Schottky diodes are unipolar components; only one type of charge carrier is responsible for current transmission. While the on-state current is flowing, no excess charge which could appear as storage charge when the diode is turned off (reversed polarity) is built up. This means that Schottky diodes have no reverse current IRRM, apart from a very low current for recharging the junction capacitance. A reverse recovery time is not defined.
Owing to their minimal switching losses, Schottky diodes are highly suitable for use in high frequency applications. Their blocking voltages, however, are limited due to the reverse currents which rise steeply when the temperature rises and their unipolar on-state character. Silicon based Schottky diodes are currently available with a blocking voltage of up to around 200 V. Those made of gallium arsenide (GaAs) are suitable for up to 300 V, while Schottky diodes made of silicon carbide (SiC) are available for up to 1200 V. The suitability of SiC for high blocking Schottky diodes is due to the material's breakdown field intensity, which is nine times higher than silicon.
Figure 1. Schottky diode. a) basic structure b) doping profile diagram
In Schottky diodes, the metal-semiconductor junction serves as a blocking junction. In on-state, only the small potential barrier between metal and semiconductor material must be overcome (around 0.3 V for silicon). There is no diffusion voltage at the pn-junction as is the case in PIN diodes (approx. 0.7 V for Si). This ensures a lower on-state voltage than occurs in any PIN diode, provided the n- region is thin. With n-doped material, only electrons participate in the current flow (unipolar). When diodes are operated close to the blocking voltage range, the off-state current will considerably increase. This must be taken into account for power loss ratings, otherwise thermal stability cannot be ensured.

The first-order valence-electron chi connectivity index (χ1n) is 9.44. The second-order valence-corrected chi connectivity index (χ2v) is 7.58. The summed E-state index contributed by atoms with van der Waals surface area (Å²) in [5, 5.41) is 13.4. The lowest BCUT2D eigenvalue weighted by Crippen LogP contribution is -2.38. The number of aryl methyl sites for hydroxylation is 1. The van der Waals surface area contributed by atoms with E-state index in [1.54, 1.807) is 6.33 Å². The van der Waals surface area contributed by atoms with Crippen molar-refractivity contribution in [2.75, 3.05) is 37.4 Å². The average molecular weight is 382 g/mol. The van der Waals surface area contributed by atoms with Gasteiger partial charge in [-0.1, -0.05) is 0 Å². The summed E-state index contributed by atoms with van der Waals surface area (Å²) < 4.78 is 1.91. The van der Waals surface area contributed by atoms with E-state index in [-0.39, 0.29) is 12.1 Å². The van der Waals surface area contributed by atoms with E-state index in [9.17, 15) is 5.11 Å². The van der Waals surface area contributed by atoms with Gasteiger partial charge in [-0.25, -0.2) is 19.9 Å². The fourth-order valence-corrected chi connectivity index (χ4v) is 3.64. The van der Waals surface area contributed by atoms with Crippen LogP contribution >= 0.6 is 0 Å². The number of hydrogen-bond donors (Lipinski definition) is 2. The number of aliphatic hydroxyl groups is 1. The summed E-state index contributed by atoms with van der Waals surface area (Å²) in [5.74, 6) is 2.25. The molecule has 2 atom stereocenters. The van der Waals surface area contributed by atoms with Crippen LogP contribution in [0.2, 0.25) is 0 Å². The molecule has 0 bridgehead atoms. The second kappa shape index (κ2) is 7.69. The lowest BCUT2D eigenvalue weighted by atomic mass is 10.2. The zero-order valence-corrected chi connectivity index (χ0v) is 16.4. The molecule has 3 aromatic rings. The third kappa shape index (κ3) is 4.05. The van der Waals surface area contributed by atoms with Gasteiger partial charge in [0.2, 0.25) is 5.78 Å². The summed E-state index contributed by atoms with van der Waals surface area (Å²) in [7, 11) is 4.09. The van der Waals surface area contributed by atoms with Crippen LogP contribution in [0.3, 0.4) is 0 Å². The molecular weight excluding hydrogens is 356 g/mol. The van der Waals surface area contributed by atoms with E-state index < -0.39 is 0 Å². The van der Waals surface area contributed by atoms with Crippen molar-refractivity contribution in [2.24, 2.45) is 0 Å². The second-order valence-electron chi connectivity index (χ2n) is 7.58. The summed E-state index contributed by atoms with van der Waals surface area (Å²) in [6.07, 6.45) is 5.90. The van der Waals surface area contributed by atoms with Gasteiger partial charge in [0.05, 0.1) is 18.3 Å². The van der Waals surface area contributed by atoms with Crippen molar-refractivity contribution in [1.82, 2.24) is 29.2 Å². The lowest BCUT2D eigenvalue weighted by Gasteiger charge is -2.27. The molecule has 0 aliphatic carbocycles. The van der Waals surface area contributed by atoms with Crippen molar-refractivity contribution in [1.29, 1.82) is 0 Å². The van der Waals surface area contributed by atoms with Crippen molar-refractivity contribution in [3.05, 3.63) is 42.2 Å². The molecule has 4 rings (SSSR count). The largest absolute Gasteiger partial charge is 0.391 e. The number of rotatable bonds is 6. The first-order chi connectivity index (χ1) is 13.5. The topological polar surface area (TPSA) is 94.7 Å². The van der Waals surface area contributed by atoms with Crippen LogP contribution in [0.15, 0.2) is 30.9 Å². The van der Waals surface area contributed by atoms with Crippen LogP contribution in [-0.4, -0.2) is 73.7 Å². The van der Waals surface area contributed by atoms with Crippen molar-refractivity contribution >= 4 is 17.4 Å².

When switching from conductive to blocking state, ideally only the low capacitance of the space charge region has to be charged. For this reason, the component storage charge is some powers of ten lower than for the PIN diode, thus causing very low switching losses. As a result, the Schottky diode comes very close to being an ideal diode. The Schottky diode is particularly well suited for use at very high frequencies and as a snubber diode with an extremely low on-state voltage.
For silicon, these advantages are limited to voltages < 100 V. When higher blocking voltages are to be applied, the n- region must be extended and the on-state voltage will increase considerably. In this voltage range, materials with a higher permissible electric field intensity such as GaAs (≥ 600 V) or SiC (≥1700 V) are used. They have similar on-state characteristics to PIN diodes, but the advantages they offer regarding switching properties are retained. The costs for the base material and the manufacture of diodes made of the materials mentioned last are so high, however, that it only makes sense to use them in applications that require particularly high efficiency, switching frequencies, or temperatures.
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